House of Commons Hansard #16 of the 41st Parliament, 1st Session. (The original version is on Parliament's site.) The word of the day was smugglers.

Topics

The Economy
Oral Questions

2:20 p.m.

Whitby—Oshawa
Ontario

Conservative

Jim Flaherty Minister of Finance

Mr. Speaker, our Conservative government is focused on what actually matters to Canadians: creating jobs and economic growth. Just today the IMF forecasted that Canada's overall economic growth will lead the G7 over the next two years. This is another example of our economic leadership, which includes nearly 600,000 net new jobs since the end of the recession in July 2009, which is the strongest job record in the G7.

The Economy
Oral Questions

2:20 p.m.

Hull—Aylmer
Québec

NDP

Nycole Turmel Leader of the Opposition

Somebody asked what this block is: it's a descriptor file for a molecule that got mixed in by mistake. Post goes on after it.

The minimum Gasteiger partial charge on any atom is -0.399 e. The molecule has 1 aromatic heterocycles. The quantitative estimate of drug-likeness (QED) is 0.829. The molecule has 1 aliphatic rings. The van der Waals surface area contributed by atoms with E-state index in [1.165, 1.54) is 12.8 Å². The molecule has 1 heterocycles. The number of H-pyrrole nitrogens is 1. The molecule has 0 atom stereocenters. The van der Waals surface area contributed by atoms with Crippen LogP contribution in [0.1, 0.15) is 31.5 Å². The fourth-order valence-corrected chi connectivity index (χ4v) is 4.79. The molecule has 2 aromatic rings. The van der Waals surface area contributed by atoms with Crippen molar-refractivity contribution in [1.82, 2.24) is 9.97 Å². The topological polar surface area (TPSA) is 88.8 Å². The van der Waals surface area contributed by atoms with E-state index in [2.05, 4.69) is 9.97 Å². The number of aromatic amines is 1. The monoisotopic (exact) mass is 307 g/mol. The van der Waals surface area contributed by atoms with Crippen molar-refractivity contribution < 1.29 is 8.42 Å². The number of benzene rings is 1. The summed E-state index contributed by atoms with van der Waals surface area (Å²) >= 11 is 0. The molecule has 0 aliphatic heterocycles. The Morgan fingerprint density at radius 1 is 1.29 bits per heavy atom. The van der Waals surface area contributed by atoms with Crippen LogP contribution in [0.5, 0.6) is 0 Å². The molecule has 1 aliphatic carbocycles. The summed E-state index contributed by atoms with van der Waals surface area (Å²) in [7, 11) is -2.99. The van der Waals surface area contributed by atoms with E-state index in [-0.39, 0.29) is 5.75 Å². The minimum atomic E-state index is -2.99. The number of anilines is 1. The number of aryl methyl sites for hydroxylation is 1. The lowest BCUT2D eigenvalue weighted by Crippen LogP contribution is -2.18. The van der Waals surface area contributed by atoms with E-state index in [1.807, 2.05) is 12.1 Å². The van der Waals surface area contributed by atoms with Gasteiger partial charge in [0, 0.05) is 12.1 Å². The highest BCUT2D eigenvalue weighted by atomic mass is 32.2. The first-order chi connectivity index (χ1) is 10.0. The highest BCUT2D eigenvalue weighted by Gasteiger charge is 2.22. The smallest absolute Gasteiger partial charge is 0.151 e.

Mr. Speaker, the Conservatives' economic action plan is simply not working. The unemployment rate went up last month. Canada is on the brink of another recession. The gap between the rich and the poor keeps growing. Yesterday the Prime Minister showed that he not only does not understand the principle of social justice, but he refuses to see the economic dangers on the horizon, as they were in 2008.

When will he open his eyes and take action?

The Economy
Oral Questions

2:20 p.m.

Mégantic—L'Érable
Québec

Conservative

Christian Paradis Minister of Industry and Minister of State (Agriculture)

Mr. Speaker, on the contrary, our economic action plan is working very well. Again, some 600,000 net new jobs have been created since the end of the recession. If that is a failure, then it is hard to say what plan would work better. The worst part is that the NDP voted against the plan.